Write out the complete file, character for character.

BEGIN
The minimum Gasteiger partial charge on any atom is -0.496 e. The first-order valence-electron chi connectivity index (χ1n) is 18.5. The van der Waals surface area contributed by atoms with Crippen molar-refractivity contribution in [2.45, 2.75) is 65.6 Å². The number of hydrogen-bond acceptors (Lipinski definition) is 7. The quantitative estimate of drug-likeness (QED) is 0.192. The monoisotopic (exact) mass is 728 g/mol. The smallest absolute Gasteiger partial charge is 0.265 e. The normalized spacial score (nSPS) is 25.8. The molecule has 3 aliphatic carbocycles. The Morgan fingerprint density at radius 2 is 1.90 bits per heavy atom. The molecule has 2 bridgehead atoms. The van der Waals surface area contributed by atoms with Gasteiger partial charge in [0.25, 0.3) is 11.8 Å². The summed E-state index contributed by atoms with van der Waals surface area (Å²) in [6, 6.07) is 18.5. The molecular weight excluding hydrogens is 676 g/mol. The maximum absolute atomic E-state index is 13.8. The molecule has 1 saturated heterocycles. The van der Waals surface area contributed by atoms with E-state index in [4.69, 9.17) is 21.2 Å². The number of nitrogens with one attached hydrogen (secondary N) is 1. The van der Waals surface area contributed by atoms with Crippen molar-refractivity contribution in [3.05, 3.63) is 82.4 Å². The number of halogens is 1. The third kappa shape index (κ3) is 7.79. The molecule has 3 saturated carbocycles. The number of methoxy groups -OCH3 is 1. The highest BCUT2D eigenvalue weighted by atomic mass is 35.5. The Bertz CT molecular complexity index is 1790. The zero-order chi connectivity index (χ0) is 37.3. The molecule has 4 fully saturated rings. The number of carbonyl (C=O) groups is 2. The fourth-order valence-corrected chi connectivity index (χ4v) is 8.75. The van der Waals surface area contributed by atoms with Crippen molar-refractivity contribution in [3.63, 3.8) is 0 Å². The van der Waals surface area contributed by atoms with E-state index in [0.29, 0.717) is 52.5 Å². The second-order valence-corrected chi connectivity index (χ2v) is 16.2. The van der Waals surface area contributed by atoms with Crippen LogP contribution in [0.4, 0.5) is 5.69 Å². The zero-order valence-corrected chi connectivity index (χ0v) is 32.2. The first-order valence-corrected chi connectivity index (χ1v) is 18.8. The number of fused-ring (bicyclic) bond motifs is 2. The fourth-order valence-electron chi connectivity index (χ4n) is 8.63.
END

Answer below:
The minimum Gasteiger partial charge on any atom is -0.496 e. The first-order valence-electron chi connectivity index (χ1n) is 18.5. The van der Waals surface area contributed by atoms with Crippen molar-refractivity contribution in [2.45, 2.75) is 65.6 Å². The number of hydrogen-bond acceptors (Lipinski definition) is 7. The quantitative estimate of drug-likeness (QED) is 0.192. The monoisotopic (exact) mass is 728 g/mol. The smallest absolute Gasteiger partial charge is 0.265 e. The normalized spacial score (nSPS) is 25.8. The molecule has 3 aliphatic carbocycles. The Morgan fingerprint density at radius 2 is 1.90 bits per heavy atom. The molecule has 2 bridgehead atoms. The van der Waals surface area contributed by atoms with Gasteiger partial charge in [0.25, 0.3) is 11.8 Å². The summed E-state index contributed by atoms with van der Waals surface area (Å²) in [6, 6.07) is 18.5. The molecular weight excluding hydrogens is 676 g/mol. The maximum absolute atomic E-state index is 13.8. The molecule has 1 saturated heterocycles. The van der Waals surface area contributed by atoms with E-state index in [4.69, 9.17) is 21.2 Å². The number of nitrogens with one attached hydrogen (secondary N) is 1. The van der Waals surface area contributed by atoms with Crippen molar-refractivity contribution in [3.05, 3.63) is 82.4 Å². The number of halogens is 1. The third kappa shape index (κ3) is 7.79. The molecule has 3 saturated carbocycles. The number of methoxy groups -OCH3 is 1. The highest BCUT2D eigenvalue weighted by atomic mass is 35.5. The Bertz CT molecular complexity index is 1790. The zero-order chi connectivity index (χ0) is 37.3. The molecule has 4 fully saturated rings. The number of carbonyl (C=O) groups is 2. The fourth-order valence-corrected chi connectivity index (χ4v) is 8.75. The van der Waals surface area contributed by atoms with Crippen molar-refractivity contribution in [3.63, 3.8) is 0 Å². The van der Waals surface area contributed by atoms with E-state index in [0.29, 0.717) is 52.5 Å². The second-order valence-corrected chi connectivity index (χ2v) is 16.2. The van der Waals surface area contributed by atoms with Crippen LogP contribution in [0.4, 0.5) is 5.69 Å². The zero-order valence-corrected chi connectivity index (χ0v) is 32.2. The first-order valence-corrected chi connectivity index (χ1v) is 18.8. The number of fused-ring (bicyclic) bond motifs is 2. The fourth-order valence-electron chi connectivity index (χ4n) is 8.63.